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Took a Friday off for a little snowshoe jaunt before heading to Mammoth. This was my my second attempt to find the elusive Loch Leven Lakes. I failed again, but got quite a good workout and some nice shots as a result of getting lost.

View toward I-80 from my lunch spot. Tells the sad tale of lack of snow for the season. Note train tunnels which will make another appearance soon. Another shot of the mountains across from me.

Another shot from the top of the rocks. Not sure what direction.

After getting a bit off course, I figured it would be simple to just follow the tracks to where I crossed them originally. There were a couple tunnels to negotiate, luckily both small. Another tunnel not pictured had some giant icicles I would have liked to have captured had I not been worried about being impaled by them or getting flattened by an oncoming train.

I knew I was on the right path for at least a bit since I made it to this bridge this time.

One good thing about getting lost was I stumbled upon the South Yuba River and some nice little water flows.

Near the end, I once again made a wrong turn. I knew I needed to get to the road seen here, but there was the river in my way.

Third Attempt (3/28/04)

Well, this time, I had a good feeling as everything was going for me. I had hiked the trail in the summer so I had somewhat of a sense of the direction I needed to head and the look of the terrain. The weather was comfortable in the 50's and sunny with light wind. The snow was nicely packed from weeks of warm weather and little snow making for easier travel and following of previous tracks. And most importantly, I was fully equipped this time with ski poles, a 100 oz. cache of water, a giant sandwich made from Safeway BBQ chicken, a Fast Break candy bar, and a tangelo. The ski poles were key as it would have been impossible without them to have not slid down the hill many times and in the past I haven't used them.

The hike in general isn't very long as can be seen in this informational pdf of the Loch Leven Lakes Trail. I made it to the 2nd lake which I at first bypassed without noticing it. But the elevation gain is fairly substantial in the snow. It took about 4.5 hours including stopping for lunch and pictures.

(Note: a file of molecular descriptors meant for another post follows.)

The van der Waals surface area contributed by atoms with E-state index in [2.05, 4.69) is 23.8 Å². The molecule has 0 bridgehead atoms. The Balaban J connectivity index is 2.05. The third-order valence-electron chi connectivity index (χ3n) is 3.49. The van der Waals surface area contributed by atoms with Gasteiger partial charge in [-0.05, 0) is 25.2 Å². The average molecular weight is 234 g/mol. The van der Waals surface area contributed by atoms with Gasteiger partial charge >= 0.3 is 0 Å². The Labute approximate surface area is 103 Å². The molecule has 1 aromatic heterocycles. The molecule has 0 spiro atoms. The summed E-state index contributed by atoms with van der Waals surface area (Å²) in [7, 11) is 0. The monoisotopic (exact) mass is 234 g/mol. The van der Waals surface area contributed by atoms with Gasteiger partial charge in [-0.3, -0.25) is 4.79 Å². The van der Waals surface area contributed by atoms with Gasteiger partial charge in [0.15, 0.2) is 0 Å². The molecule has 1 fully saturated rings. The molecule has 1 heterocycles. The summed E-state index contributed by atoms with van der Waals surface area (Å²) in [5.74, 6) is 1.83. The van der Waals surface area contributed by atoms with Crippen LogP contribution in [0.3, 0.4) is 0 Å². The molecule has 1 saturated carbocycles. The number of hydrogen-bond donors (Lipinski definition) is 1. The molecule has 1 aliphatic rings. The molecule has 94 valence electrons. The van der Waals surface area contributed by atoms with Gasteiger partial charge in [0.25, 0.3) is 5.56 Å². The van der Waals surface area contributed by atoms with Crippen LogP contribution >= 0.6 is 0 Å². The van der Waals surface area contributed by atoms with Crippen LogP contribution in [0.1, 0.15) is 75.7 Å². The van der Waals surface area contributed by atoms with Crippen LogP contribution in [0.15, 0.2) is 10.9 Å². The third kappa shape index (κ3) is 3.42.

Here's a shot giving an idea of the steepness as I emerged from the forest during the climb. But there still was a bit more to go.

After trekking a while, I figured I missed the lakes and had lunch here on a rock. The sun was blazing which made for some bad pictures unfortunately. Here I am making use of my timer function, before realizing I needed to take off the snowshoes to be able to make the quick dash to get in the photo. Here's me crouching awkwardly to get in a shot facing the other direction.

On the return, I noticed another set of tracks that I decided to follow and hit gold finding the 2nd lake which I nearly passed without recognizing. I figured it would have had water in it, especially given the warm weather of late. Unfortunately, I only took one shot and it wasn't that good.

Going down, though tricky due to the steepness, was a dream compared to going up. In the midst of the return, I found a perfect mound of snow to put the camera for this self-grandizing pose. It wasn't that cold, but I forgot my hat and the sun was beastly and burning my forehead (which sunblock could not be applied to due to blinding of the eyes should it run). The ski hat also served to stop the sweat that kept rolling in my eyes. Not to get too graphic, but I set a personal record for sweating on this trek. I actually had noticeable salt accumulation on my face.

A shot looking up at the trail on the way back down. Looking up at the imposing grade, I almost couldn't imagine how I had earlier done that. Another.

Railroad tracks looking right on the way back. Looking left.

Nice babbling brook by this small bridge completely snow covered.

In last decent before the parking lot, a look back at the train tunnels (right-center of photo) I had to go through when I went the wrong way the previous year shows how far off I was. A far off view of what I went up, and a close up of the same shot.

Thanks to this guy whose tracks I followed.

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